Thursday, October 23, 2008

A Lesson on Southern Sweet Tea

First of all, it is called Sweet Tea, not sweetened tea. Let's get that right straight out of the gate. When you are below the Mason Dixon line and you order tea in a restaurant, it is just understood that it will be sweet. When you are above the Mason Dixon and have a hankering for sweet tea, order hot tea and a glass of ice. Sweeten the hot tea, then pour it over the ice, because sugar will never melt in a glass of cold tea, and the pink yellow or blue stuff just does not taste the same.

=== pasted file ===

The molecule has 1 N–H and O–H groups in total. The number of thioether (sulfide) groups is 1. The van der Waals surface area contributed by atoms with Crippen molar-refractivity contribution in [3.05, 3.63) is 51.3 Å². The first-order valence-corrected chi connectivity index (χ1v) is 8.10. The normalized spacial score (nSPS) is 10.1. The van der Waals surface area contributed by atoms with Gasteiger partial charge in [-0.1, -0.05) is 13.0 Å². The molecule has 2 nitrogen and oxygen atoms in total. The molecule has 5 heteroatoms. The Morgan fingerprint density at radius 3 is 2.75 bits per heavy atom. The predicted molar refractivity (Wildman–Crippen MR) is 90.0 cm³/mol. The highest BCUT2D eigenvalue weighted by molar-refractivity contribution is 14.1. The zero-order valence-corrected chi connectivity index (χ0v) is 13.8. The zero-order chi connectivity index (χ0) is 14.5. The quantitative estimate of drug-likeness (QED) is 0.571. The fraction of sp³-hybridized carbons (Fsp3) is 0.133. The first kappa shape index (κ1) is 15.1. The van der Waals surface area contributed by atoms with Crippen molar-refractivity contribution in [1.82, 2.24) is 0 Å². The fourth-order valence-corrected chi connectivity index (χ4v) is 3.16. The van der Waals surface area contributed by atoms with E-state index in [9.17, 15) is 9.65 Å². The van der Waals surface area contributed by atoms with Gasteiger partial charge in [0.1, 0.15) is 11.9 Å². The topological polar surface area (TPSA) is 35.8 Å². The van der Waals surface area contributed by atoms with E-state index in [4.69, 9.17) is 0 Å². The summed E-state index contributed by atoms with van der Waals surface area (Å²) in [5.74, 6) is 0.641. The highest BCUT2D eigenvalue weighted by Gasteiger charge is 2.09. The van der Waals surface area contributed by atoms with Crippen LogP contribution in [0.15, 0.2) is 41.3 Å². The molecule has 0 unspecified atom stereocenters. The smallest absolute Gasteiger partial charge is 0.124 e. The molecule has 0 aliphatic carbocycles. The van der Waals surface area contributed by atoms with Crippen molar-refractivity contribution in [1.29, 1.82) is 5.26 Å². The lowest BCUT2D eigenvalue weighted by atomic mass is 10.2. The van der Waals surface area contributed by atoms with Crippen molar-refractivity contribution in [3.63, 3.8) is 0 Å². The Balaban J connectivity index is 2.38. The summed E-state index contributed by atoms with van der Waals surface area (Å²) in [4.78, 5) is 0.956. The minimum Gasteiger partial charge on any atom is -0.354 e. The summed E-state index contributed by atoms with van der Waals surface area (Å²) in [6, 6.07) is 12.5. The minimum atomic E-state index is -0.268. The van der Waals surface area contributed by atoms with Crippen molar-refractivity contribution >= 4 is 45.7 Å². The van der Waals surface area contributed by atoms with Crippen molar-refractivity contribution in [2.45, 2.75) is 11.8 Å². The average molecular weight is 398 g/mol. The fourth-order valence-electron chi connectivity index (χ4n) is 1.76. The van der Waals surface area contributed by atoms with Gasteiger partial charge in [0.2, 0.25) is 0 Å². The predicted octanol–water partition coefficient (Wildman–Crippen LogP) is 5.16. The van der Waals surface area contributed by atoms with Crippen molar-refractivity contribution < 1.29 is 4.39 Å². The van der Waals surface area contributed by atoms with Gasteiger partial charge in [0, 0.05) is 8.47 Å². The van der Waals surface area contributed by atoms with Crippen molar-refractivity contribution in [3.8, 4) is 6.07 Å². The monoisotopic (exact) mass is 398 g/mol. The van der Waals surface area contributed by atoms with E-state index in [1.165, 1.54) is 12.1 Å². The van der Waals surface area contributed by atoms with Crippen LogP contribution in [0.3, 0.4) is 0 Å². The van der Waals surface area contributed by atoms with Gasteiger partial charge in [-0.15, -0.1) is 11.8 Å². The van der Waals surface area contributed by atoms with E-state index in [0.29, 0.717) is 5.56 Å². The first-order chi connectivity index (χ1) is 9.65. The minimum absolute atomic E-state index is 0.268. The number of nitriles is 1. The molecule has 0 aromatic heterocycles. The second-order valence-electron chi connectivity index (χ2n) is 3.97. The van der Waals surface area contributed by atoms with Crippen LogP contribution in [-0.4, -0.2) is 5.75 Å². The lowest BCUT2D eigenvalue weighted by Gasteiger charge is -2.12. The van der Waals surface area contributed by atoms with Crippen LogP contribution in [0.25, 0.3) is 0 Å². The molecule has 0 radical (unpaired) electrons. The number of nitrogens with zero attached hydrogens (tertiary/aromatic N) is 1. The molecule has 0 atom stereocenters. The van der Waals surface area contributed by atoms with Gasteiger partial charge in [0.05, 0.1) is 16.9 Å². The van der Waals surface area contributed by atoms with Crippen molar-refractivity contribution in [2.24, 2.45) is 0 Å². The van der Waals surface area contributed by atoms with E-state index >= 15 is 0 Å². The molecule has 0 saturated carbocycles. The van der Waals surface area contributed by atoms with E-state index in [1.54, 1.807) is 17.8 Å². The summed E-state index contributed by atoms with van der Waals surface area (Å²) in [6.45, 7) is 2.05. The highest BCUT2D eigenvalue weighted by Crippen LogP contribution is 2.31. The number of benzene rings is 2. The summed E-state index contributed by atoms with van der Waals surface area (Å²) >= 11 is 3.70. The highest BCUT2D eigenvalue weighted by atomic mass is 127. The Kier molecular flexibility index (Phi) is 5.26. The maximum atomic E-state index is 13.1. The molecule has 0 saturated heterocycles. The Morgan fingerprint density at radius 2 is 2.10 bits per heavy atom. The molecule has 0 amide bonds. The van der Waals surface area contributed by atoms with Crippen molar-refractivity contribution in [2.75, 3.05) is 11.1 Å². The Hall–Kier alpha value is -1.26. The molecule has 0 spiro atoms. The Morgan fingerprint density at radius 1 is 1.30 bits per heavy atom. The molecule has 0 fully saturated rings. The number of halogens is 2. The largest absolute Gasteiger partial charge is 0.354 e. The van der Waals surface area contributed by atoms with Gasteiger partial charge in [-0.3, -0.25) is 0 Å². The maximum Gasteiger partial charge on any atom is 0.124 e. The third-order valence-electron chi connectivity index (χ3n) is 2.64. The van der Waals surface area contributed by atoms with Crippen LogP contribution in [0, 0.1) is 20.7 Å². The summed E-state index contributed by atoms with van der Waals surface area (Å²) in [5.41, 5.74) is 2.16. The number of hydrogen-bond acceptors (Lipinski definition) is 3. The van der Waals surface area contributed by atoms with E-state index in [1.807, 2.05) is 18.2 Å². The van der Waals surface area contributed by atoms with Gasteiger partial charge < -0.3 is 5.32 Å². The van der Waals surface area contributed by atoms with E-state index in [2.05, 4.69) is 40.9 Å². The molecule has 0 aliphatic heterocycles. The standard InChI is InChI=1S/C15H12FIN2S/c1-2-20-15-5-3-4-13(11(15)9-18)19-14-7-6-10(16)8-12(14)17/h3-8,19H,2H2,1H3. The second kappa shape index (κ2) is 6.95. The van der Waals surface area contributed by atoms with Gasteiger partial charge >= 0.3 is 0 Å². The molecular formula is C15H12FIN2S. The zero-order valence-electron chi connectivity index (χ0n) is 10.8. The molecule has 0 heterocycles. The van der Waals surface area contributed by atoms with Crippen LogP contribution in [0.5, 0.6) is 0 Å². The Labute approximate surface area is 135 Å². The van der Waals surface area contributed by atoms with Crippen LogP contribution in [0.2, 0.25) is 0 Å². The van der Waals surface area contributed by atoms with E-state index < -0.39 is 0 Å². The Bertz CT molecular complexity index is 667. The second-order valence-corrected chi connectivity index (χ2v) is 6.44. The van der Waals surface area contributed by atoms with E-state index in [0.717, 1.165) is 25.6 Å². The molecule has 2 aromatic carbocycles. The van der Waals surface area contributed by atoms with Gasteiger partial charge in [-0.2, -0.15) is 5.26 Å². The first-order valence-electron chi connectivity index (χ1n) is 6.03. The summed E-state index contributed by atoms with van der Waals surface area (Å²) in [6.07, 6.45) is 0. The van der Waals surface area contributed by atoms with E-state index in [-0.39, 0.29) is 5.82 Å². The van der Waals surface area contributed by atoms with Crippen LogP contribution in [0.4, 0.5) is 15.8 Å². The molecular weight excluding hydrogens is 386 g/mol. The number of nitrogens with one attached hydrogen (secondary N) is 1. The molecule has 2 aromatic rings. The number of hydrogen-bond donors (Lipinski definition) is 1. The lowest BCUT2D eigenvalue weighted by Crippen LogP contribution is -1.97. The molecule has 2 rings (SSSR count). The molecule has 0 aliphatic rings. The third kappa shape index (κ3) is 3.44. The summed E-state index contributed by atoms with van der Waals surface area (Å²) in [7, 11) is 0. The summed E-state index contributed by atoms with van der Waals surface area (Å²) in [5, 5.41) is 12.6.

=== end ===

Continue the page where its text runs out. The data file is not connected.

I have often heard that we Southerners drink our tea syrupy sweet and too strong for the Northern palette. Let me explain a little something about sweet tea. Sweet tea is best served while still hot from making it. When you pour it over ice, it dilutes the tea and you have tea that is perfectly sweetened and not too strong. There is nothing better than that first sip of tea that is part hot and part cold. The way it swirls around in your mouth is almost intoxicating. No wonder they call it Southern table wine. Now, if you were to take that same pitcher of tea and put it in the fridge before serving, it would be awful to drink. It would be so sweet it would make your teeth hurt. But, real Southerners never ever put their tea in the fridge. It is made in a pitcher and more times than not, the pitcher of tea is gone before the liquid has even had time to cool. None the less, that pitcher will sit out on the counter til it spoils, rather than going in the fridge. Lemon is optional, as are mint, raspberries, etc. But really, we don't like our tea all gussied up.